Tuesday, 8 November 2011

Keeping spirits high

I have blogged before on the general hatred amongst sailors for coaling. It was dirty, hard work that lasted days and the coal dust penetrated everywhere, both in terms of the sailors and the ship. The diary of Joiner First Class George Michael Clarkson states ‘A shadow would come over the ship as soon as you heard you were coaling.’1 In order to help the hours pass more easily, a few coping mechanisms were introduced. There was always the promise of beer (and presumably women) when the job was done, and sailors recorded that some commanders would circulate with a rating with a blackboard with a picture of a pint of beer on it. Below the picture were the words ‘The sooner you get in, the sooner you can get ashore and have one of these.’2 If two (or more) ships were coaling at once, the sailors would compete to see who could coal the quickest. Special food was served; usually bully beef or salted pork, and cans of lime juice were distributed (although if they weren’t consumed quickly, they would soon fill with coal dust).

HMAS Brisbane Coaling, courtesy of astraltrader (http://www.worldnavalships.com/forums/member.php?u=1187)

Perhaps more interestingly, or perhaps bizarrely, were the two methods which I have managed to find pictures of. As I have mentioned many times, the whole process was a dirty one, and thus the sailors could not wear their usual uniforms. It would seem some used this as an excuse to liven up the coaling process by wearing fancy dress. A very camp example is included below.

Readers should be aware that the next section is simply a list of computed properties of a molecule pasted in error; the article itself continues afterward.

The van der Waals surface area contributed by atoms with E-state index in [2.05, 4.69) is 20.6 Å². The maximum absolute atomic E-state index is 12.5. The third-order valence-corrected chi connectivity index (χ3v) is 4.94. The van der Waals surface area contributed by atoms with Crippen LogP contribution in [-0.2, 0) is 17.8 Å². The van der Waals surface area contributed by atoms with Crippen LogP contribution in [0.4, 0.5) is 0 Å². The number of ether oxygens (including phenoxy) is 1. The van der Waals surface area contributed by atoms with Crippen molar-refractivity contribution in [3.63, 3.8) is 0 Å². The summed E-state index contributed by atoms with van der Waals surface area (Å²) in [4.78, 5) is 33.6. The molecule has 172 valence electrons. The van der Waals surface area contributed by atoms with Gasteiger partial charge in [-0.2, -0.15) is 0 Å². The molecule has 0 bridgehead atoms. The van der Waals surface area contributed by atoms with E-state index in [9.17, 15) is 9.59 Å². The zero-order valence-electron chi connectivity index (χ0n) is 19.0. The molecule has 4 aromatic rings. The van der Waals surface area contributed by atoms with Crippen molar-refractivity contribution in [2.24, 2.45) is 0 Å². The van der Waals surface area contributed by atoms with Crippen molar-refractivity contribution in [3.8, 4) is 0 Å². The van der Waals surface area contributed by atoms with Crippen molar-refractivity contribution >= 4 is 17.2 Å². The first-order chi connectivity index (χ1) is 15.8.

Lastly, throughout the whole process the marine band played lively songs in an attempt to liven the mood. 


  1. An entertaining read , thank you. Strange that this is the second time in a week the subject of coaling has jumped out at me ! Just last week i noticed a book on the shelf's at Asda , Battleships' by Leo Marriot , which has a good section on coaling with some great pictures too.
    Thankfully on a Leander Class frigate my only experience of fueling involved hoses and diesel.

  2. Thanks very much for the comment, glad you enjoyed it. I will have a look at that book, sounds useful, thank you. Seems an almost forgotten subject, so hopefully I can do something to bring coal back into the history of the Royal Navy.